There is an assumption that missing a lot of classes means that a student will be unable to successfully complete the class. And so, to avoid absences, penalties are often placed on not being in class for a certain amount of days, regardless if that absence is ‘excused’ or not. First of all, this is incredibly ableist—students with a wide variety of disability may need to miss more than an arbitrary number of classes just to take care of their own health. And it is unfair to punish them for something they cannot control. And beyond known conditions, life is unpredictable, and you never know when an emergency will arise. While yes, missing a lot of classes can mean that students are missing materials, penalizing being absent is not the way to go to remedy this. While I have yet to try it, I really like the idea of setting up a student google doc where they can all take notes. Or encourage students to get notes from a friend, and come to you with any clarifying questions. Having a policy that already accounts for the fact that life happens means that when it does, you don’t have to go out of your way to come up with a solution.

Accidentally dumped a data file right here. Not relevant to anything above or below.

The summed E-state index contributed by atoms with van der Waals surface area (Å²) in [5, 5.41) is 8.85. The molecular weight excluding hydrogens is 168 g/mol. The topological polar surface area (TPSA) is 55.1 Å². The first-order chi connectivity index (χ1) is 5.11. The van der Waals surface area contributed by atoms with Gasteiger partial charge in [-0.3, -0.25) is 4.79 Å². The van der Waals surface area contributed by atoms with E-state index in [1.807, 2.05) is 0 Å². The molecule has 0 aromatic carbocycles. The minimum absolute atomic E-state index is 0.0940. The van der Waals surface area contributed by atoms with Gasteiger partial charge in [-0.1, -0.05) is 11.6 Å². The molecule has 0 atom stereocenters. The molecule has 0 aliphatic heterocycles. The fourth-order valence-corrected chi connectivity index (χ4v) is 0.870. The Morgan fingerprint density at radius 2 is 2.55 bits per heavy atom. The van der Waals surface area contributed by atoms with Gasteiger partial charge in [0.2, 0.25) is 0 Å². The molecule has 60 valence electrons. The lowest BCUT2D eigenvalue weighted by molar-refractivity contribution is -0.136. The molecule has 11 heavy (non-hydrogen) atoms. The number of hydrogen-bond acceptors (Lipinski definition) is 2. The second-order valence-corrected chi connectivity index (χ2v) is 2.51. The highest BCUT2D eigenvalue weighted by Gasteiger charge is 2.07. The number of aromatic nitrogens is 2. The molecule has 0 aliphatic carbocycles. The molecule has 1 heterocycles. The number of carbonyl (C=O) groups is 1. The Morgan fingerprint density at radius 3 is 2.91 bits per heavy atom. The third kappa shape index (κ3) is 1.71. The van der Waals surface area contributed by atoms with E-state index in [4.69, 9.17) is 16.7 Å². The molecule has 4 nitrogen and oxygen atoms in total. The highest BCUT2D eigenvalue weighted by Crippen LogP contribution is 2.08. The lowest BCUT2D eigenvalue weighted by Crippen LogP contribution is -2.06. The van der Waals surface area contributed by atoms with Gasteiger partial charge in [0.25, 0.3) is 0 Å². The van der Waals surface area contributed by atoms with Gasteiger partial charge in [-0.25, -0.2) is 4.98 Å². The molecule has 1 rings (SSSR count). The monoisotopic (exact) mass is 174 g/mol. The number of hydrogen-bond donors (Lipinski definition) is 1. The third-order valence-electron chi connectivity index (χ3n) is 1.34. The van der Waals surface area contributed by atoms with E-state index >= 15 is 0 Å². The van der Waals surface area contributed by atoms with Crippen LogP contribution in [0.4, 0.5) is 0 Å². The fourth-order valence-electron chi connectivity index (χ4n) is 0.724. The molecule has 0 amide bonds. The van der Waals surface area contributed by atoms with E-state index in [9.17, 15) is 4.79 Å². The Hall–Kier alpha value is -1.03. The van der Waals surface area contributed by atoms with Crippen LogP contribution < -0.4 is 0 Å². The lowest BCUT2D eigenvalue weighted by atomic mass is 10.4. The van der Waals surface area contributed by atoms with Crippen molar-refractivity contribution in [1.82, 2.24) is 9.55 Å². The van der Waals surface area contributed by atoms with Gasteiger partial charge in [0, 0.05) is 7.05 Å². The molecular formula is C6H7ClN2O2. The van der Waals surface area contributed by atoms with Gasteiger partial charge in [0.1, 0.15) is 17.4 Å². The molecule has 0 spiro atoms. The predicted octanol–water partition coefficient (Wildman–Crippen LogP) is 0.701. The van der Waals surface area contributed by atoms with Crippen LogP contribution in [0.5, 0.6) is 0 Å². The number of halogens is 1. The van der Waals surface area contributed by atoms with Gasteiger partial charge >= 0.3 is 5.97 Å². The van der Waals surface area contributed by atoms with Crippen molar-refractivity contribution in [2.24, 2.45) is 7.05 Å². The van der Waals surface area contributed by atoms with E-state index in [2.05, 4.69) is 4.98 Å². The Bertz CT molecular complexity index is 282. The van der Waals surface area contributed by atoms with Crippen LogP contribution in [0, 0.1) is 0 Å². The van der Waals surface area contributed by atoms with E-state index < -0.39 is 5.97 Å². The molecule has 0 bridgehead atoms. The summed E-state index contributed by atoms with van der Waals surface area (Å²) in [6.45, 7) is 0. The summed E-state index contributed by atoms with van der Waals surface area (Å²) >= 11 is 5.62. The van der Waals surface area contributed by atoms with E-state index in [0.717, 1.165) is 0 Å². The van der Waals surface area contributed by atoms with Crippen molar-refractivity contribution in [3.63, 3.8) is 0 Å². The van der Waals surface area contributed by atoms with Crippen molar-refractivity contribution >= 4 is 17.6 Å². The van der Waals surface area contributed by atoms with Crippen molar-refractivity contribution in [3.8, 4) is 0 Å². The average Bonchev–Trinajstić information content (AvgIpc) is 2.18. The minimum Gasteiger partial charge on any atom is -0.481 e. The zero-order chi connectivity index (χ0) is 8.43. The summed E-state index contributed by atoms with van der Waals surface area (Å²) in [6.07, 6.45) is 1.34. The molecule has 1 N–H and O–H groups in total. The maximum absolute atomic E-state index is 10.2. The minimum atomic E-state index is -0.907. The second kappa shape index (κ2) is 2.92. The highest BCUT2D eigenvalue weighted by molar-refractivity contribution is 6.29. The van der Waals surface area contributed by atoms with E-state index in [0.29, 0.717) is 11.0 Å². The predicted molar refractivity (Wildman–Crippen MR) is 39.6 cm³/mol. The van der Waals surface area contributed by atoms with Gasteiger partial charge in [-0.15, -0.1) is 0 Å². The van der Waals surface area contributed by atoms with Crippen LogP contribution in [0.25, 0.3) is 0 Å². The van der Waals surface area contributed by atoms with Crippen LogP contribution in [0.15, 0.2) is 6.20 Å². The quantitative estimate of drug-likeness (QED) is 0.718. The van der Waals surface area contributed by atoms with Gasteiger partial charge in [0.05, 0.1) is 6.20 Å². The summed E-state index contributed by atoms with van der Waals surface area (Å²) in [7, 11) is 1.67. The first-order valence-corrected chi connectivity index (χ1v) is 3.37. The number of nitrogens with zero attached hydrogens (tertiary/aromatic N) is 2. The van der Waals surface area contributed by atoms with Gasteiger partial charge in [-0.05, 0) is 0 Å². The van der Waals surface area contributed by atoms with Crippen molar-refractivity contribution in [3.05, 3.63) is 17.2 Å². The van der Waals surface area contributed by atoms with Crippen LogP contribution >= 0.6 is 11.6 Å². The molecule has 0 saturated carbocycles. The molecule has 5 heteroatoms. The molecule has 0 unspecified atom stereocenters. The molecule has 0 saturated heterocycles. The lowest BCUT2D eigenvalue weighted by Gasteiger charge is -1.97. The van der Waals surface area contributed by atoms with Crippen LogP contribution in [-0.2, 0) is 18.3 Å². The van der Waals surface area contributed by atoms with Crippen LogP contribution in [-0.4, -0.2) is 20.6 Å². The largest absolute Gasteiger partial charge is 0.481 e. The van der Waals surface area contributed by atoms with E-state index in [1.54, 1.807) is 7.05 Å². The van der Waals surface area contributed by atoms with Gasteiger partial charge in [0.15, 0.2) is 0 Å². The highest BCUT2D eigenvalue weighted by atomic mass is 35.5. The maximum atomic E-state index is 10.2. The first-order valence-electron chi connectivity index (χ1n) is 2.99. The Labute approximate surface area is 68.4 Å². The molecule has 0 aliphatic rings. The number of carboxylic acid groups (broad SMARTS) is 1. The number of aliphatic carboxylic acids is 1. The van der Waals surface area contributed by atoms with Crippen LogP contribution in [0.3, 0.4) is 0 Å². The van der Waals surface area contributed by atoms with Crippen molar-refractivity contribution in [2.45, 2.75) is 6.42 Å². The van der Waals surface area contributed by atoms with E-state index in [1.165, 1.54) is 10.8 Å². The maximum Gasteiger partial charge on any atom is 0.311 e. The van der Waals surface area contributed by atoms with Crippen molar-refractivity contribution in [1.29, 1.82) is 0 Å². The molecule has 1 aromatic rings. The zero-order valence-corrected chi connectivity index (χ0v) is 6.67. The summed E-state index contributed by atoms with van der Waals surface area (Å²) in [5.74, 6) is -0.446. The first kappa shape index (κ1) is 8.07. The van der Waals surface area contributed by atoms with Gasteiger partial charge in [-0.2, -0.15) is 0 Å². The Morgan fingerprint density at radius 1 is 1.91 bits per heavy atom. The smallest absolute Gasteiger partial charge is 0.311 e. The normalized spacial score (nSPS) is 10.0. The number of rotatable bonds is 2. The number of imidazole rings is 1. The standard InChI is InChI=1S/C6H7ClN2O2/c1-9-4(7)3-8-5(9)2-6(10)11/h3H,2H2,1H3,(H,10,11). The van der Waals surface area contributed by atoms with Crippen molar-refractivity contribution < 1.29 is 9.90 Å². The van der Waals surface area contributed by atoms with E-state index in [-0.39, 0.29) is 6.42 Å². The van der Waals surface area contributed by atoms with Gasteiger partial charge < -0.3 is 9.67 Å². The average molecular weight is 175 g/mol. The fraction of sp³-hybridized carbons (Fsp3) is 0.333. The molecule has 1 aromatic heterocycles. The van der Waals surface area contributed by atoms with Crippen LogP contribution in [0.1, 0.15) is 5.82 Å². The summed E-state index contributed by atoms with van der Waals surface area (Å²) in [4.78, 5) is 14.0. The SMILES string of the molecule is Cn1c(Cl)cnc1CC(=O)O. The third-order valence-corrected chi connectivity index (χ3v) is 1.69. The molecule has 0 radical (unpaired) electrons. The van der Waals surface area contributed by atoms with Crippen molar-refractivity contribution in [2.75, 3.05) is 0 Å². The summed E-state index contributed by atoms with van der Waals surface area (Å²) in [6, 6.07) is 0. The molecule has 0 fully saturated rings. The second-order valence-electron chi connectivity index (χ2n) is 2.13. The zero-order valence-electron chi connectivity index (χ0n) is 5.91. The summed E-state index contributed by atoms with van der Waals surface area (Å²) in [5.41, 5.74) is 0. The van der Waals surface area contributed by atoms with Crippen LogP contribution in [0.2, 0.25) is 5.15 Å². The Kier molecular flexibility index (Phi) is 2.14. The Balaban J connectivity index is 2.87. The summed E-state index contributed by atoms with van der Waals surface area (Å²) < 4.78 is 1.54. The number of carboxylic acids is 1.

Along with absence penalties, late penalties assume that students have control over every single part of their lives. But in reality, they have a lot of things going on. Telling your students they should prioritize work for your class over their health or lives is a sign that you don’t care about them, just their grades. And this doesn’t mean that you don’t need to give deadlines. A good rule of thumb I have developed is to set up a system of deadlines, but tell students that if something comes up they have until the end of the semester to get their missing work in. For the most part, students will turn things in by the deadline and will not abuse your kindness. And those do face challenges during the semester will be grateful that they were able to complete the class successfully rather than being penalized for situations that are most likely out of their control.